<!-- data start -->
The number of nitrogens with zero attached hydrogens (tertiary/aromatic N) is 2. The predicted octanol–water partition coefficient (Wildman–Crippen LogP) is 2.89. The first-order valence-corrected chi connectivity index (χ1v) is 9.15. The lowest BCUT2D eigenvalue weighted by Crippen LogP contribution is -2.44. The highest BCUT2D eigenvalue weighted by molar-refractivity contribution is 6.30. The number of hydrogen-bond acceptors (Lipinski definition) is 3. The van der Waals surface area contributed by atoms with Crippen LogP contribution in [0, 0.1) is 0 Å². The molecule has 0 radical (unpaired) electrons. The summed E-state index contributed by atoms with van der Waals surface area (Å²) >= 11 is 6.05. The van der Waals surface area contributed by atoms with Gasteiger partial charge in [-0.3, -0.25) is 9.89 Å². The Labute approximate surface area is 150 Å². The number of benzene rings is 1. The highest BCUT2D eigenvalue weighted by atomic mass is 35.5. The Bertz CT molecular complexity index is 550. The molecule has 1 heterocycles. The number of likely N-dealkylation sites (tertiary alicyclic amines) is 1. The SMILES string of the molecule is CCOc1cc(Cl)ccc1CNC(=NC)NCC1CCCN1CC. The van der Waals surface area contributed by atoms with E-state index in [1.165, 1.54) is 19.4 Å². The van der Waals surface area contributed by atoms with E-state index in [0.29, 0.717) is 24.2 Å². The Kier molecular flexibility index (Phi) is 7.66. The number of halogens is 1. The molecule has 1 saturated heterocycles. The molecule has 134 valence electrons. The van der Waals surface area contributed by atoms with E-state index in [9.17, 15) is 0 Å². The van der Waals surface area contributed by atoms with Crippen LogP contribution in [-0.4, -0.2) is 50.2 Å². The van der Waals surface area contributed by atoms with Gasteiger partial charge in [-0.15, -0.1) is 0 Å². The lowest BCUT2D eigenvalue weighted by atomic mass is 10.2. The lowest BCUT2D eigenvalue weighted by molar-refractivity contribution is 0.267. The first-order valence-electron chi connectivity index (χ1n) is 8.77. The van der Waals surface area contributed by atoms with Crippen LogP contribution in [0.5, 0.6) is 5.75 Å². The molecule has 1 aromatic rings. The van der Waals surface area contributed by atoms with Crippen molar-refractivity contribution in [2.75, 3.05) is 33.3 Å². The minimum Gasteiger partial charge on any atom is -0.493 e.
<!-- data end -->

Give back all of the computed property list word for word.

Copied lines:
The number of nitrogens with zero attached hydrogens (tertiary/aromatic N) is 2. The predicted octanol–water partition coefficient (Wildman–Crippen LogP) is 2.89. The first-order valence-corrected chi connectivity index (χ1v) is 9.15. The lowest BCUT2D eigenvalue weighted by Crippen LogP contribution is -2.44. The highest BCUT2D eigenvalue weighted by molar-refractivity contribution is 6.30. The number of hydrogen-bond acceptors (Lipinski definition) is 3. The van der Waals surface area contributed by atoms with Crippen LogP contribution in [0, 0.1) is 0 Å². The molecule has 0 radical (unpaired) electrons. The summed E-state index contributed by atoms with van der Waals surface area (Å²) >= 11 is 6.05. The van der Waals surface area contributed by atoms with Gasteiger partial charge in [-0.3, -0.25) is 9.89 Å². The Labute approximate surface area is 150 Å². The number of benzene rings is 1. The highest BCUT2D eigenvalue weighted by atomic mass is 35.5. The Bertz CT molecular complexity index is 550. The molecule has 1 heterocycles. The number of likely N-dealkylation sites (tertiary alicyclic amines) is 1. The SMILES string of the molecule is CCOc1cc(Cl)ccc1CNC(=NC)NCC1CCCN1CC. The van der Waals surface area contributed by atoms with E-state index in [1.165, 1.54) is 19.4 Å². The van der Waals surface area contributed by atoms with E-state index in [0.29, 0.717) is 24.2 Å². The Kier molecular flexibility index (Phi) is 7.66. The number of halogens is 1. The molecule has 1 saturated heterocycles. The molecule has 134 valence electrons. The van der Waals surface area contributed by atoms with E-state index in [9.17, 15) is 0 Å². The van der Waals surface area contributed by atoms with Crippen LogP contribution in [-0.4, -0.2) is 50.2 Å². The van der Waals surface area contributed by atoms with Gasteiger partial charge in [-0.15, -0.1) is 0 Å². The lowest BCUT2D eigenvalue weighted by atomic mass is 10.2. The lowest BCUT2D eigenvalue weighted by molar-refractivity contribution is 0.267. The first-order valence-electron chi connectivity index (χ1n) is 8.77. The van der Waals surface area contributed by atoms with Crippen LogP contribution in [0.5, 0.6) is 5.75 Å². The molecule has 1 aromatic rings. The van der Waals surface area contributed by atoms with Crippen molar-refractivity contribution in [2.75, 3.05) is 33.3 Å². The minimum Gasteiger partial charge on any atom is -0.493 e.